Here’s a sneak peek of a few of the activities located in The U.S. Presidents Lesson Plan




–Updated Presidential lesson plans will be coming in the future.

To download this whole unit from America’s Heritage: An Adventure in Libertysign up as an AHEF member (no cost) to access the “resources” page on americanheritage.org.  To order the printed binder format of this resource with all the units, go to the AHEF bookstore.

Copyright © American Heritage Education Foundation.  All rights reserved.

Martin Luther King, Jr. Day – Elementary and Middle Lesson Plans

January 13, 2017
The Founding





Martin Luther King, Jr. Day is Monday. Here are a few classroom ideas.

Elementary  and Middle School Lesson

With MLK Day approaching, take some time to create a calendar for the classroom that honors American heroes.

Several United States holidays celebrate the accomplishments of noted Americans such as George Washington and Martin Luther King, Jr. Work with a group of students to compile a list of these national holidays. Then use the list to create a calendar or other type of display that shows the dates of the holidays, the name of the person being honored, and a brief statement about the person’s contribution to the freedom and unity of America. Illustrate the calendar and display it in the classroom.

High School Lesson Plan

Read the letter King wrote on April 16, 1963, while he was imprisoned in Birmingham Jail during America’s Civil Rights movement. Paragraphs 11-13 are of particular importance to our exploration of Natural Rights.

  1. Summarize the main points of the letter.
  2. Record references King makes to historical religious and legal thinkers on natural law and natural rights.

Click the button below for links to the letter and more high school lesson ideas.


This unit can be downloaded from the Member Resources at www.americanheritage.org.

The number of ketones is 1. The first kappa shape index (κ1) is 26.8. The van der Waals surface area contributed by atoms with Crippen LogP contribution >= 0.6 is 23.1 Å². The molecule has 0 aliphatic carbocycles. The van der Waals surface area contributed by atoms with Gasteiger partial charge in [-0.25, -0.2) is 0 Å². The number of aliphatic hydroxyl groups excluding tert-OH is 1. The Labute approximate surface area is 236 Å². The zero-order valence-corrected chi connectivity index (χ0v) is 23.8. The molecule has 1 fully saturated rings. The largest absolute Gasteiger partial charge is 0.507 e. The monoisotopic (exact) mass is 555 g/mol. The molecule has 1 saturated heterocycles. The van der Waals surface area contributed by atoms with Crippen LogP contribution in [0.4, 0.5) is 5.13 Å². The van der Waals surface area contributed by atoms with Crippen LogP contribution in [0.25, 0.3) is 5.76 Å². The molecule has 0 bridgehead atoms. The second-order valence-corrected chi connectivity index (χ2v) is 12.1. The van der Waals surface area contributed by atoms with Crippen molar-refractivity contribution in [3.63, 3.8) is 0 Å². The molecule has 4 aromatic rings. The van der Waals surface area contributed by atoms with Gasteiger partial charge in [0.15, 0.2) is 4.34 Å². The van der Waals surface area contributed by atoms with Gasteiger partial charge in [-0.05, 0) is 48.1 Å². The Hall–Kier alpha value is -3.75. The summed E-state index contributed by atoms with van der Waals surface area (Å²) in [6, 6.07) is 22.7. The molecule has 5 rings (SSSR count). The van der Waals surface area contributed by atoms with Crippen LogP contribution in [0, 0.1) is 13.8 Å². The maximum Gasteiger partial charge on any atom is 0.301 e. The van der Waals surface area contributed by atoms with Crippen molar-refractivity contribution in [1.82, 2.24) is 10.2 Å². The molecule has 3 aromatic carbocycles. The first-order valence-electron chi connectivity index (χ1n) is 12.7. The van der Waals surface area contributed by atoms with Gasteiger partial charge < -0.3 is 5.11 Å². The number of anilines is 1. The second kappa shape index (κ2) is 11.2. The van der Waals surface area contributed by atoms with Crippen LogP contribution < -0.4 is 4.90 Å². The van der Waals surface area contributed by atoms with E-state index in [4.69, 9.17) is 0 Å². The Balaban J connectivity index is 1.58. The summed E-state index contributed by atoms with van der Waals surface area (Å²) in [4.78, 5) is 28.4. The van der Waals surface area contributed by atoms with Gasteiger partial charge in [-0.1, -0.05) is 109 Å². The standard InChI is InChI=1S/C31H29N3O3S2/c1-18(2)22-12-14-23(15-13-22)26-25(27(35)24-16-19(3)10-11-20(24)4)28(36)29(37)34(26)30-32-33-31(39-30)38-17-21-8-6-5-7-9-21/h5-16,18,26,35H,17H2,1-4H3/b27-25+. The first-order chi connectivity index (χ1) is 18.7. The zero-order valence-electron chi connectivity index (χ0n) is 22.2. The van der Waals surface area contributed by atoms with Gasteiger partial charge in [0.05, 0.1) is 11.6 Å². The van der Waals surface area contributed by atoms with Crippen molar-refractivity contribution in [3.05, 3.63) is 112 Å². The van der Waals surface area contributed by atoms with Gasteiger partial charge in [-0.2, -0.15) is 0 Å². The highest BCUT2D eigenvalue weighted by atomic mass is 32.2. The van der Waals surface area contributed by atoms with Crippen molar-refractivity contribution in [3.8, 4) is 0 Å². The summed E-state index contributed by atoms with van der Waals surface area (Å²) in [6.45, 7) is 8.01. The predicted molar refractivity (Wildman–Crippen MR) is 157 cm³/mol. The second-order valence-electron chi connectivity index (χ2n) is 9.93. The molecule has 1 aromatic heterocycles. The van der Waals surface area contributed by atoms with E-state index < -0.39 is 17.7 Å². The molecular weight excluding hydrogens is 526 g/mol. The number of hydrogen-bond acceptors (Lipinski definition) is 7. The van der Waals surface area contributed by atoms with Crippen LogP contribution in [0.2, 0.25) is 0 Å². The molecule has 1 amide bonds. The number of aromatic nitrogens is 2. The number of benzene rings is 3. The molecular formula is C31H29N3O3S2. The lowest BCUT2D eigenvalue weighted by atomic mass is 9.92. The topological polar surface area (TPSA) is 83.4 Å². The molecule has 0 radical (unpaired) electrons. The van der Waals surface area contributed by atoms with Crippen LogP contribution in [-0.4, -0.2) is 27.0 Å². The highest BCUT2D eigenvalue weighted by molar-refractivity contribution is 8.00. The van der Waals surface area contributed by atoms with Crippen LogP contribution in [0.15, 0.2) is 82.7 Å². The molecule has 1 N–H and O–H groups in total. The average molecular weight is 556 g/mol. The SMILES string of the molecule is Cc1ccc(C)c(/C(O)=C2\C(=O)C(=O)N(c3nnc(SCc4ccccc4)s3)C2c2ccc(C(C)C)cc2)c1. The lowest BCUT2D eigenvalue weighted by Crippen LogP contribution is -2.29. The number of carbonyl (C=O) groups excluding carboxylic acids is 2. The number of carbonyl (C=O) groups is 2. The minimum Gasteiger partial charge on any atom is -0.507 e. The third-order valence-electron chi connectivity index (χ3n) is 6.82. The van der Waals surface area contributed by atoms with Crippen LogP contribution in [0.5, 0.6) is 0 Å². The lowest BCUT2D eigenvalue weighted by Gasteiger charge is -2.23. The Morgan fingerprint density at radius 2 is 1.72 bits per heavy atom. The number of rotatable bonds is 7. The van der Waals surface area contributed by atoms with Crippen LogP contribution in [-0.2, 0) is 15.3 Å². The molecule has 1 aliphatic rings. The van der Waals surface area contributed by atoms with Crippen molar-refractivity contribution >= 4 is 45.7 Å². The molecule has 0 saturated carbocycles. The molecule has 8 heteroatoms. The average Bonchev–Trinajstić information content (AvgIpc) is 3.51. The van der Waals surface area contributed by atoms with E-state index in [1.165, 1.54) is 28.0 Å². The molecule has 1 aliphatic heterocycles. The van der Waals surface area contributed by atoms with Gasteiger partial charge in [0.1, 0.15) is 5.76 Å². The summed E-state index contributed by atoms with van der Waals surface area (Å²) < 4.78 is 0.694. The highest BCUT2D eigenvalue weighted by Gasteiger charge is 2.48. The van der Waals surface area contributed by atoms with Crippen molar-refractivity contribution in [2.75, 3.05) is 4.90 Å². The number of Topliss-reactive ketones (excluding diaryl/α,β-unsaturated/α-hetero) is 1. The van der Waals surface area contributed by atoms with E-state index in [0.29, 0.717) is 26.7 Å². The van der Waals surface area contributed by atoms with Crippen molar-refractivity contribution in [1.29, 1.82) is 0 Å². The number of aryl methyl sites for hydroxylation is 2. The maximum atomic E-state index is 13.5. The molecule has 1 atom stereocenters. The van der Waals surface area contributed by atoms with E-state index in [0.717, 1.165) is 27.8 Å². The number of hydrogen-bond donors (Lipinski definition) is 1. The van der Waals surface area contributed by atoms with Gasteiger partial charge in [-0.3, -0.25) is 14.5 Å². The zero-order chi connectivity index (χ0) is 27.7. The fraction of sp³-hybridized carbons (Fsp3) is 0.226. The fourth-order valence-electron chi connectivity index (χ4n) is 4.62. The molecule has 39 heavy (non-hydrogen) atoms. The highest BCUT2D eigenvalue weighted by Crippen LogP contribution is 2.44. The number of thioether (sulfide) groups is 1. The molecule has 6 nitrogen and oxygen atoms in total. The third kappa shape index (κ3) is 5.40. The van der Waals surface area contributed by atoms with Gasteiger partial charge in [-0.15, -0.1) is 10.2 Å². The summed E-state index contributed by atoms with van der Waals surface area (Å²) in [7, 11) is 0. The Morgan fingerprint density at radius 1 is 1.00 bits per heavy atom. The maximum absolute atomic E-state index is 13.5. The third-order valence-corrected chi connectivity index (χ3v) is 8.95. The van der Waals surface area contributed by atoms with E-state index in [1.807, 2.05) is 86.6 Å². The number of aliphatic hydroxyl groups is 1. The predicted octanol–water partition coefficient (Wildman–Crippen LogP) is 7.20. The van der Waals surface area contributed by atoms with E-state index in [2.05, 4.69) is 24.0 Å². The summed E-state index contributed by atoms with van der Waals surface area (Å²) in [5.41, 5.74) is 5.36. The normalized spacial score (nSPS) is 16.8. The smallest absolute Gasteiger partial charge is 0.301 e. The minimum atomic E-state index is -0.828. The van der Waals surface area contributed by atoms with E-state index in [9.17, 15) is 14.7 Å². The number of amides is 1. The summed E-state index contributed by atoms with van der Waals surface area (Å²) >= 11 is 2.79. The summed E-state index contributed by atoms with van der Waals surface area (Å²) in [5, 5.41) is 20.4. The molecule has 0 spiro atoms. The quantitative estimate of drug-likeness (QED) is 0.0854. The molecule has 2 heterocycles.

Welcome to The Founding!

December 9, 2016
The Founding


Welcome to The Founding! Provided by the American Heritage Education Foundation (AHEF), The Founding is a blog that features articles, videos, research, and teaching ideas on America’s philosophical heritage for citizens, teachers, and homeschoolers.  It explores American rights and responsibilities and what it means to be an American, giving special attention to the Bible-based principles that shaped America’s foundations.  Studies confirm that this information is missing in many schools today and that Americans today are deficient in civic knowledge about our nation.

The Founding is a non-profit, non-partisan initiative that seeks to promote the understanding and teaching of America’s founding principles in order to preserve the American idea and to help restore an educated citizenry in our self-governing republic.

America Succeeds by Freedom, Unity, Progress, & Responsibility


We support the ideas of Freedom, Unity, Progress, and Responsibility (FUPR).  We believe that without the teaching and learning of these four concepts, America, as we know it, is at risk. For more information on FUPR, see http://americanheritage.org/index.php/en-us/fupr.

This blog is inclusive of individuals of every race and creed and of every religious and non-religious persuasion who respect every American’s natural rights as recognized in the U. S. Declaration of Independence and affirmed by law in the U. S. Constitution.

We invite you to respond to articles, share relevant ideas, draw your own conclusions, and let us know if you find this site useful. We’d love to hear from you.

Teachers and homeschoolers:  Check out our educational activities featured at the bottom of each blog. See below!

Yours Truly,
The Founding Team

P.S. We are excited to provide these resources for you.  Before browsing or posting comments on this site, please review our Terms of Use, Intellectual Property Restrictions, and Code of Conduct.  We ask that visitors do not post comments for marketing or commercial purposes.  Such posts will be removed.

Activity Downloads

Activity: America’s Heritage: An Adventure in Liberty (ES-HS), American Heritage Themes Unit, pp. 21-27. ES-HS.